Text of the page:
Sorting right from wrong, Australian independence, and balancing democracy

The ongoing, unjustifiable and petty legal action against Witness K, formerly of ASIS, and lawyer Bernard Collaery demand that the government holds a public inquiry into Australia’as negotiations over the Timor Gap oil treaty 15 years ago, just as the question of freedom of the press to report becomes top of mind. Both issues call into question the continuing, and increasing, dominance of the Executive over the Parliament in what is meant to be a balanced democracy.

Right from wrong

Is it OK for Australia to bug our neighbouring countries’ negotiating teams? Who makes such decisions? Should corporate interests benefit from state surveillance and bugging? What’s is permissible under the Rule of Law (ROL) and the Rule of Morals and Ethics (RoME)? We need a Royal Commission to get to the bottom of the East Timor bugging scandal, to decide what is right and what is wrong for the future.

82 anti-terror laws in 18 years: has our safety changed?

With new Australian anti-terror laws running at about five a year over 18 years, there are two fundamental questions: has our safety changed for the better, and do we need all of them now, or should there be a consolidated ‘Anti-terror Act’ that reins in the draconian excesses, restores balanced rights and liberties, and better represents the real dangers in 2020 to the nation?

Government hypocrisy over filming in Tasmania 

The Tasmanian Minister for the Arts (who is also Attorney-General) gives $100,000 to a documentary maker for a series partly filmed in Tasmania which is investigating injustice around a South Australian murder case. But her own government sools the Tasmanian Police on to a documentary film-maker filming in Tasmania for a series investigating injustice around a ‘murder’ case in Tasmania. Go figure!

Australia spied, cheated and has now lost its moral compass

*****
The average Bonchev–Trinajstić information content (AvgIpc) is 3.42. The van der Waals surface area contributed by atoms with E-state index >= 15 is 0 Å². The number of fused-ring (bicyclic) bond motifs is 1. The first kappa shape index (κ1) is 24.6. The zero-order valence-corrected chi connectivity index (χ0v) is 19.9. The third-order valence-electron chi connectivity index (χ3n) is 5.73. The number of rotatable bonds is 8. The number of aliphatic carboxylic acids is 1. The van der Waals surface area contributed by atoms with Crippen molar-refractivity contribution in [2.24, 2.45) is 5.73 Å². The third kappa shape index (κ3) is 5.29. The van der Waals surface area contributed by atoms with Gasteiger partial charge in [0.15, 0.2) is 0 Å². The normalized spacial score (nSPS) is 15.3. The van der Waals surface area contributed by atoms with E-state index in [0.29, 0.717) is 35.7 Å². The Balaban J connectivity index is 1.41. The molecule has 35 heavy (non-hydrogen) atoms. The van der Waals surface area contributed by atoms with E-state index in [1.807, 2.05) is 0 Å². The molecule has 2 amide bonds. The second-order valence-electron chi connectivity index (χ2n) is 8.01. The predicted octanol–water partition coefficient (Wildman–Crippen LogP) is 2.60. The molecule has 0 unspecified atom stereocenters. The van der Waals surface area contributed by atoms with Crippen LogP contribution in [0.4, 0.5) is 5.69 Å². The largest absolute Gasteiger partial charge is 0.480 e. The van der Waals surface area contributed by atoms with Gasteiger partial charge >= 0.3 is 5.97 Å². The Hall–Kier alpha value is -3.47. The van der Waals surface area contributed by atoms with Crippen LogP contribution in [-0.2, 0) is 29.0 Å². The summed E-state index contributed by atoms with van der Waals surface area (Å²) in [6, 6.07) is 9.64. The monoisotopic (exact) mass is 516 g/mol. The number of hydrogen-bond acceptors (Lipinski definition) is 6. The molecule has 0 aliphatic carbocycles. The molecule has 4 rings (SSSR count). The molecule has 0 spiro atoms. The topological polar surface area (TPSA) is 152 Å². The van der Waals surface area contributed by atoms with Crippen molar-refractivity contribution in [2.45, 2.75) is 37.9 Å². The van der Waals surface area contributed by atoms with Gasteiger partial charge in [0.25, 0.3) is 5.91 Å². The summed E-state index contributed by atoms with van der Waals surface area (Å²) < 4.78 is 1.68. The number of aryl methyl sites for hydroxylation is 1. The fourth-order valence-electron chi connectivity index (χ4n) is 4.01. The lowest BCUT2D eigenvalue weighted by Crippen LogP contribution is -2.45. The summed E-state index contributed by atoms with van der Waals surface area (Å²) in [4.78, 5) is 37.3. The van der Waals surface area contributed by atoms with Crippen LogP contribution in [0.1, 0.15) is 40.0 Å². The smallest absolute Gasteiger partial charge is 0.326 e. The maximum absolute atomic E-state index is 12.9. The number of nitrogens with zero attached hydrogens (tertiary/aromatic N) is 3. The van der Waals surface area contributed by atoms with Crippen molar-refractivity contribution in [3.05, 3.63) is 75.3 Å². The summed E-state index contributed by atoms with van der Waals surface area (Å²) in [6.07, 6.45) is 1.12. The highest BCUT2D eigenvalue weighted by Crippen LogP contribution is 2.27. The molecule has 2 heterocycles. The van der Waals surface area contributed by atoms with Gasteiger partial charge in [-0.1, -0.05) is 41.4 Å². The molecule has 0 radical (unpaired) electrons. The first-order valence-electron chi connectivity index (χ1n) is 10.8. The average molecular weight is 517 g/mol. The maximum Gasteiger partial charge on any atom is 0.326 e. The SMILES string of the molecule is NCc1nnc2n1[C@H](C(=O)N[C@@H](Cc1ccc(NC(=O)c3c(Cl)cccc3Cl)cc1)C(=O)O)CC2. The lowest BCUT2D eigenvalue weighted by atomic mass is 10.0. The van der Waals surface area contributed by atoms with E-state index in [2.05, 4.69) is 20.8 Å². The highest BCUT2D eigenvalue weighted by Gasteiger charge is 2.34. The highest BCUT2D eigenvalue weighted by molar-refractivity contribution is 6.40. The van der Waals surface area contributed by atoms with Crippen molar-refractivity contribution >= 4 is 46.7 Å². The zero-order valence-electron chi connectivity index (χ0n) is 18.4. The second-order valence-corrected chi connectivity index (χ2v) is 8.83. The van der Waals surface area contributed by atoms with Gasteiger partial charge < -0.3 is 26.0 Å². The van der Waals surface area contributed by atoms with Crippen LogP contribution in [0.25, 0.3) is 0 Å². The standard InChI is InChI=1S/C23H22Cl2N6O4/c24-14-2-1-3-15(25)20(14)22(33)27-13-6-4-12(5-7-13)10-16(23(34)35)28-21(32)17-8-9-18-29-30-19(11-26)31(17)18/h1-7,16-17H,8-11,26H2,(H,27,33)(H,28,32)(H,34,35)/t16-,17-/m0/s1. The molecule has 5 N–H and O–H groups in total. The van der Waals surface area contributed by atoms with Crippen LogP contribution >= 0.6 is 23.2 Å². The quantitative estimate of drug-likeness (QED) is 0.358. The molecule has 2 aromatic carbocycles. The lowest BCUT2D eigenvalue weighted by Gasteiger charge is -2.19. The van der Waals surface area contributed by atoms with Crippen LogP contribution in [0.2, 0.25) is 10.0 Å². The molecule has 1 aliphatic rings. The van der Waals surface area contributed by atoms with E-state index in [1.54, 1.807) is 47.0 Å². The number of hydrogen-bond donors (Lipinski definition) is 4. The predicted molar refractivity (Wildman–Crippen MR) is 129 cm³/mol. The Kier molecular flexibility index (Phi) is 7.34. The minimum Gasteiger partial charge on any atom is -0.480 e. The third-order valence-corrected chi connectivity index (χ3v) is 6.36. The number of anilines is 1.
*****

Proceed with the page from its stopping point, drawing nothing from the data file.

If national security is genuinely at risk, leakers should be prosecuted. But where Australia itself, its political leaders, top bureaucrats and spook agencies are the transgressors, ‘leakers’ should be rewarded and those who have trashed the nation’s reputation are the ones to go before a Royal Commission or court of law. Both the government and the opposition are behaving reprehensibly in relation to the Witness K/Bernard Collaery case, Dr Richie Gun says.

Army ‘Regs’ lead to institutional abuse by Defence

The reality of a Defence Inquiry is far from the rhetorical ‘fair go’ our soldiers deserve, Kay Danes writes. It has become an instrument of power, wielded by officers to deny subordinates and civilians access to fair and equal opportunity within their employment. Complainants suffer bullying and harassment by the very system supposedly set up to assist them.

19th century legal system must undergo major reform

The legal system is broken if a person must wait three years to get a Supreme Court trial. Barrister Greg Barns explains how justice could be done better in Tasmania, but his critiques and suggestions for major reform apply to every jurisdiction in Australia. Australia’s overall legal system(s) have never been subjected to an overall review. It’s time for Better Justice throughout the nation:

CLA questions why ‘fishing’ police lock down entire town

Civil Liberties Australia has formally asked the Commissioner of Police Darren Hine to reveal under what law, regulation or powers were his TasPol officers acting in locking down an entire town and other locations to conduct ‘fishing’ searches which the police admit were ‘random’, not targeted on reasonable suspicion. Is Tasmanian and Australia becoming a fully-fledged police state? Will it be your town or your suburb – or your workplace, like the ABC, or your home, like The Australian journalist’s– that the local police take over or raid next?